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U.K. Lagging in Special Economic Zone Presence

The St. Petersburg special economic zone is one of the earliest, but it still has no British investors present.

The Russian government has created special economic zones across the country to attract foreign investors, and although 46 foreign companies have already taken advantage of the opportunity, not one of them is British, the head of the company managing the zones said Thursday.

Oleg Kostin, chief executive of Special Economic Zones, made the observation during the Russia Talk Investment Forum.

The annual forum, which is organized by the Russo-British Chamber of Commerce, began with enthusiastic congratulations offered to BP and Rosneft over their recent deal, but then the statements became more somber. Delegates said that there are still numerous obstacles that scare off British companies from doing business in Russia.

The special economic zones project is one opportunity they are missing out on. The zones, which began to be set up in 2005, offer benefits such as a simplified procedure for obtaining land, ready-made infrastructure, duty-free customs regimes and tax preferences, with the aim of attracting more foreign investors to the country. There are now 17 such zones across the country.

Companies from the United States and Germany are the leading participants so far. British companies are looking to start projects – three near Tolyatti and one near Ulyanovsk – but have not made any investments yet.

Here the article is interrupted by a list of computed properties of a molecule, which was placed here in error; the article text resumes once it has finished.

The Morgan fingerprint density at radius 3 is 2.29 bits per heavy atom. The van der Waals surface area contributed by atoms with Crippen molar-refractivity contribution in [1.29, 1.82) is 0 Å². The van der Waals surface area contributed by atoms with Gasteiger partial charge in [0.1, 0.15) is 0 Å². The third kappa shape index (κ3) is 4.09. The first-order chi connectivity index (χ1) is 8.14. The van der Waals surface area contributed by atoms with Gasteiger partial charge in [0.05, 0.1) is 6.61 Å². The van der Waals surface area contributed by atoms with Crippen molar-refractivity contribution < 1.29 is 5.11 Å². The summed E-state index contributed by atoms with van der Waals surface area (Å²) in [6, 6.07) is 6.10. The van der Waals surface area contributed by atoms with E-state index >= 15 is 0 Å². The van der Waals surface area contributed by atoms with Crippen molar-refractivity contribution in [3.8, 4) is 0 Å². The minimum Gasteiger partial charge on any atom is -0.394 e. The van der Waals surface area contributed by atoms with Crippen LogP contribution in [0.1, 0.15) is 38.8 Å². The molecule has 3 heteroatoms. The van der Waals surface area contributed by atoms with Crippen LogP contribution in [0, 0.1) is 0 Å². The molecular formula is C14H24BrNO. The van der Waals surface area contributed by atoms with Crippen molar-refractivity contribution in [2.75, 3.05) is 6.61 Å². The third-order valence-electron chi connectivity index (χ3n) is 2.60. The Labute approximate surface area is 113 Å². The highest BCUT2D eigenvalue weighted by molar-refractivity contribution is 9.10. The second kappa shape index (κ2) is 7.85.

One of the reasons that British companies may be hesitant to invest in Russia is the negative perception of the country in the British media and among the public, experts said.

"When you come to Russia it looks much better from the inside than when you see it from the outside," said Nenad Pavletic, president of U.K.-based biopharmaceutical company AstraZeneca's Russian division.

Pavletic added that he was skeptical about the country when he was transferred here two years ago, but the experience had turned out to be "fantastic." The company has invested in the Kaluga region and plans to start manufacturing in Russian within 10 months.

Kostin's team is trying to get the same enthusiastic response from other British investors by presenting the project at international business events in different countries. He also expects to sign an agreement with the Russo-British Chamber of Commerce by the end of the year.

Prince Michael of Kent, the chamber's patron, said that relations between the countries are getting stronger.

"Recently, British companies have been especially keen to export their products to Russia as well as to invest capital in Russia," he said.

Although the forum brought together the senior management of British businesses in Russia and Moscow-based representatives of the British government, including a member of the royal family, Russian state representatives were noticeably absent from the event. First Deputy Prime Minister Igor Shuvalov and Deputy Prime Minister Arkady Dvorkovich, who were slated to attend, failed to appear and offered no explanation.

"Obviously they thought there was something more important than our event," a staff member at the Russo-British Chamber of Commerce said.

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